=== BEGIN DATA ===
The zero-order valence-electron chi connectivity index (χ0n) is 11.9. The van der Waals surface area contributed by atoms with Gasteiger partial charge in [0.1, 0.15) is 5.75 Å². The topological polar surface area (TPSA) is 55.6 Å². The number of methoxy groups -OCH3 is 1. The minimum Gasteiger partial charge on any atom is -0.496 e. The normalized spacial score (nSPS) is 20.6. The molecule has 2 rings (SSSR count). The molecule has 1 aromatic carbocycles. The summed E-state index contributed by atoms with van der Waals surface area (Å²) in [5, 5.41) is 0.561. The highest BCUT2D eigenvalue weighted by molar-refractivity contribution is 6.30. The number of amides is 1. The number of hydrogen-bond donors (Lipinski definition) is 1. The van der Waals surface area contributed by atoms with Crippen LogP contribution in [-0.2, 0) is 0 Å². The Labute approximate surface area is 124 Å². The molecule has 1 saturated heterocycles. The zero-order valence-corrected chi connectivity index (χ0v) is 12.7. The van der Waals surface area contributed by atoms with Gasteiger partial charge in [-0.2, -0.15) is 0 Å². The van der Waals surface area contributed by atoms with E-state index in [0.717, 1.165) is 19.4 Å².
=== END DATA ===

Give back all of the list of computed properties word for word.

The zero-order valence-electron chi connectivity index (χ0n) is 11.9. The van der Waals surface area contributed by atoms with Gasteiger partial charge in [0.1, 0.15) is 5.75 Å². The topological polar surface area (TPSA) is 55.6 Å². The number of methoxy groups -OCH3 is 1. The minimum Gasteiger partial charge on any atom is -0.496 e. The normalized spacial score (nSPS) is 20.6. The molecule has 2 rings (SSSR count). The molecule has 1 aromatic carbocycles. The summed E-state index contributed by atoms with van der Waals surface area (Å²) in [5, 5.41) is 0.561. The highest BCUT2D eigenvalue weighted by molar-refractivity contribution is 6.30. The number of amides is 1. The number of hydrogen-bond donors (Lipinski definition) is 1. The van der Waals surface area contributed by atoms with Crippen LogP contribution in [-0.2, 0) is 0 Å². The Labute approximate surface area is 124 Å². The molecule has 1 saturated heterocycles. The zero-order valence-corrected chi connectivity index (χ0v) is 12.7. The van der Waals surface area contributed by atoms with Gasteiger partial charge in [-0.2, -0.15) is 0 Å². The van der Waals surface area contributed by atoms with E-state index in [0.717, 1.165) is 19.4 Å².